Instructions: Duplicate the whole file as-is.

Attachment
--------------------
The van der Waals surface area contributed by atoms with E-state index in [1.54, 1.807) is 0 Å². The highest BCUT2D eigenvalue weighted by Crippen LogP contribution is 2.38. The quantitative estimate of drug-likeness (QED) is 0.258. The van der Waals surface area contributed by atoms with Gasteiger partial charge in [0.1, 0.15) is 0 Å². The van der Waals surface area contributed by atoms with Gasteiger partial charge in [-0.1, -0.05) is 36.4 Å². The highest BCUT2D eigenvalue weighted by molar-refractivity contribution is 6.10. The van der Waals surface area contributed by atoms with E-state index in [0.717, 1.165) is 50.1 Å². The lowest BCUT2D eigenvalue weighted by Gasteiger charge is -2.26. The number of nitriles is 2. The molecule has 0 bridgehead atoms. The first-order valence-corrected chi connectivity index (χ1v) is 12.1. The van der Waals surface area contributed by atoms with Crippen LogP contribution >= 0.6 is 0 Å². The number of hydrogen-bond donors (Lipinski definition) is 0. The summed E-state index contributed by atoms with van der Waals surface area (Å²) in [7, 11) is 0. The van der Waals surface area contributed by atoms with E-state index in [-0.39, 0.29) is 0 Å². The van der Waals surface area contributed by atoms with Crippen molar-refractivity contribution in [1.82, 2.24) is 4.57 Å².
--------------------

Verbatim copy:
The van der Waals surface area contributed by atoms with E-state index in [1.54, 1.807) is 0 Å². The highest BCUT2D eigenvalue weighted by Crippen LogP contribution is 2.38. The quantitative estimate of drug-likeness (QED) is 0.258. The van der Waals surface area contributed by atoms with Gasteiger partial charge in [0.1, 0.15) is 0 Å². The van der Waals surface area contributed by atoms with Gasteiger partial charge in [-0.1, -0.05) is 36.4 Å². The highest BCUT2D eigenvalue weighted by molar-refractivity contribution is 6.10. The van der Waals surface area contributed by atoms with E-state index in [0.717, 1.165) is 50.1 Å². The lowest BCUT2D eigenvalue weighted by Gasteiger charge is -2.26. The number of nitriles is 2. The molecule has 0 bridgehead atoms. The first-order valence-corrected chi connectivity index (χ1v) is 12.1. The van der Waals surface area contributed by atoms with Crippen LogP contribution >= 0.6 is 0 Å². The number of hydrogen-bond donors (Lipinski definition) is 0. The summed E-state index contributed by atoms with van der Waals surface area (Å²) in [7, 11) is 0. The van der Waals surface area contributed by atoms with E-state index in [-0.39, 0.29) is 0 Å². The van der Waals surface area contributed by atoms with Crippen molar-refractivity contribution in [1.82, 2.24) is 4.57 Å².